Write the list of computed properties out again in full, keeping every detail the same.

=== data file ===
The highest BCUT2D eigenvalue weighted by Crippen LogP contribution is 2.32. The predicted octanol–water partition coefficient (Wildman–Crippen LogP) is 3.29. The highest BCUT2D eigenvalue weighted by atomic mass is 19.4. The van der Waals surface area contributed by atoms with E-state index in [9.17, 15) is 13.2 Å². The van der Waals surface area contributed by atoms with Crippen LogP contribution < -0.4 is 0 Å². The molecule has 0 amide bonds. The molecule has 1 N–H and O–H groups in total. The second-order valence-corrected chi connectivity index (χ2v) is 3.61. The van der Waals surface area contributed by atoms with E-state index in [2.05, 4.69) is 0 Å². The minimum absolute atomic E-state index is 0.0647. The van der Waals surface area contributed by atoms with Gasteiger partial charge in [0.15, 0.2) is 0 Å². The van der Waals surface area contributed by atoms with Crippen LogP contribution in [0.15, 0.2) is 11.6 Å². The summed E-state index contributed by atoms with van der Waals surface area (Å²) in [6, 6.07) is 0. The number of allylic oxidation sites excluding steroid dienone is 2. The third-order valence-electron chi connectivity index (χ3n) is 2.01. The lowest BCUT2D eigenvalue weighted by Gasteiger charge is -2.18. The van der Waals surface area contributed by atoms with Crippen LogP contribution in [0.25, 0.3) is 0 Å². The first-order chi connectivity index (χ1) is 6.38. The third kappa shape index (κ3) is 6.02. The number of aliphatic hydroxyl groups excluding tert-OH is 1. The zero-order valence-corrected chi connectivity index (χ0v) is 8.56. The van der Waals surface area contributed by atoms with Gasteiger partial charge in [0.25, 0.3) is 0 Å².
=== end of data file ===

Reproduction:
The highest BCUT2D eigenvalue weighted by Crippen LogP contribution is 2.32. The predicted octanol–water partition coefficient (Wildman–Crippen LogP) is 3.29. The highest BCUT2D eigenvalue weighted by atomic mass is 19.4. The van der Waals surface area contributed by atoms with E-state index in [9.17, 15) is 13.2 Å². The van der Waals surface area contributed by atoms with Crippen LogP contribution < -0.4 is 0 Å². The molecule has 0 amide bonds. The molecule has 1 N–H and O–H groups in total. The second-order valence-corrected chi connectivity index (χ2v) is 3.61. The van der Waals surface area contributed by atoms with E-state index in [2.05, 4.69) is 0 Å². The minimum absolute atomic E-state index is 0.0647. The van der Waals surface area contributed by atoms with Gasteiger partial charge in [0.15, 0.2) is 0 Å². The van der Waals surface area contributed by atoms with Crippen LogP contribution in [0.15, 0.2) is 11.6 Å². The summed E-state index contributed by atoms with van der Waals surface area (Å²) in [6, 6.07) is 0. The number of allylic oxidation sites excluding steroid dienone is 2. The third-order valence-electron chi connectivity index (χ3n) is 2.01. The lowest BCUT2D eigenvalue weighted by Gasteiger charge is -2.18. The van der Waals surface area contributed by atoms with Crippen LogP contribution in [0.25, 0.3) is 0 Å². The first-order chi connectivity index (χ1) is 6.38. The third kappa shape index (κ3) is 6.02. The number of aliphatic hydroxyl groups excluding tert-OH is 1. The zero-order valence-corrected chi connectivity index (χ0v) is 8.56. The van der Waals surface area contributed by atoms with Gasteiger partial charge in [0.25, 0.3) is 0 Å².